ISTANBUL – Iranian Pres. Hassan Rouhani said he had instructed his diplomats to negotiate with European countries, Russia and China to intervene in nuclear trade despite the US withdrawal from the agreement.
But Rouhani said Iran is ready to begin unlimited uranium enrichment if these negotiations would not bring benefits in a few weeks.
Iranian officials struck a defiant tone on Tuesday when President Trump withdrew the United States from a groundbreaking nuclear deal, Tehran, a move that would reinstate harsh economic sanctions and cause Iran to cease nuclear activity.
Trump, a long-time critic of the 201
"The United States will withdraw from the nuclear deal with Iran," Trump said in a televised speech. He called it "a terrible, one-sided deal that should never have been made" and claimed that Iran has ambitions to build nuclear weapons.
Trump said he would again impose "mighty" nuclear fines on Iran. However, he gave no details of the sanctions that should be re-imposed.
The ruling could trigger renewed US sanctions on Iran's oil sales and central bank, potentially disrupting Iran's financial operations and further putting pressure on the already volatile economy. It could also force European allies to continue their economic negotiations with Iran since the agreement was implemented in early 2016. Allies stand firm behind the deal negotiated between Iran and six world powers States, Russia, China, Britain, France and Germany
The Allies could also face sanctions under new US sanctions and eliminate incentives for further investment in Iran ,
In his speech, Trump accused Iran of destabilizing the Middle East by supporting militant groups such as the Lebanese Hezbollah, and he accused Tehran of building "nuclear weapons-ready" ballistic missiles.
"If I allowed this deal, there would soon be a nuclear arms race in the Middle East," Trump claimed. "We can not prevent an Iranian nuclear bomb from the decaying and rotten structure of the current agreement," he added. "The Iran deal is flawed at its core."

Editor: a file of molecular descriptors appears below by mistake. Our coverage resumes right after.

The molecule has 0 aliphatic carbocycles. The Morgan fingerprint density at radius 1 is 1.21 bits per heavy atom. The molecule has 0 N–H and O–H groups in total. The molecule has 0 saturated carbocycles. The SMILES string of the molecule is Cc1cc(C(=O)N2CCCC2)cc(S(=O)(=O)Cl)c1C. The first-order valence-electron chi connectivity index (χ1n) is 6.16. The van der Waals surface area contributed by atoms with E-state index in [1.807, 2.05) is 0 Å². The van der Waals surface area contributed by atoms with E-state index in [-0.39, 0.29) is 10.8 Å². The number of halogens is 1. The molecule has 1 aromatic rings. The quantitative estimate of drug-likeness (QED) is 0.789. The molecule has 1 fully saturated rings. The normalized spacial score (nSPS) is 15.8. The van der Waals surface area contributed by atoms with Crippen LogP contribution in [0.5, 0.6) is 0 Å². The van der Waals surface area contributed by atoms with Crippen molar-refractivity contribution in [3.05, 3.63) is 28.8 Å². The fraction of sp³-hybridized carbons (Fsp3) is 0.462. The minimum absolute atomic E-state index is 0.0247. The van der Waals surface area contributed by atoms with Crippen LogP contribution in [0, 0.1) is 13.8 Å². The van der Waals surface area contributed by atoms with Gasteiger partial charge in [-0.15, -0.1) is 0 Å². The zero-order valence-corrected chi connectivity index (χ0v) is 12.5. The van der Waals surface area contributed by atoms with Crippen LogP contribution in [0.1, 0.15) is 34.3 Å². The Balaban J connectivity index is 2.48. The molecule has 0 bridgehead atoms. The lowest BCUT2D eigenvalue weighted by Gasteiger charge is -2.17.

Under the nuclear agreement, Iran has committed itself never to "seek, develop, or acquire nuclear weapons." Iran's top religious and political leader has declared that Islamic people say that their nuclear program should only produce energy and do medical research.
Iranian leaders said on Tuesday that the country would be united in the face of new sanctions or threats from the United States.
Iran "may have some problems" when Trump restores sanctions, Rohani said at a petroleum conference in the capital Tehran before Trump announced his decision. "But we will go on."
"If we are under sanctions or not, we should get up," the Reuters news agency quoted him.
Rohani's first vice president, Eshaq Jahangiri, said the government has "a plan to manage the country under all circumstances"
In reports the Iranian Tasnim News Agency said Jahangiri, a popular reformist, said it was "naïve" again To enter into negotiations with the United States.  The comments underscored a growing debate among political groups in Iran over what to do if, after the US withdrawal. Some politicians have called on the government to continue working with Europe to rescue the agreement, which removes important international sanctions in return for curtailing the Iranian nuclear program.
"If the Europeans are willing to give us sufficient guarantees, it makes sense to us to stick with the agreement," said Ali Motahari, Deputy Speaker of the Iranian Parliament, in the Iranian news agency's statements.
Motahari said that Iran should wait a few months to see if Europe wants to resist US pressure to disconnect from the Iranian economy, where European companies have invested in sectors such as automobile manufacturing, oil exploration and tourism.
If Europe succeeds, "this is a victory for Iran because it creates a gap between the US and Europe," he said.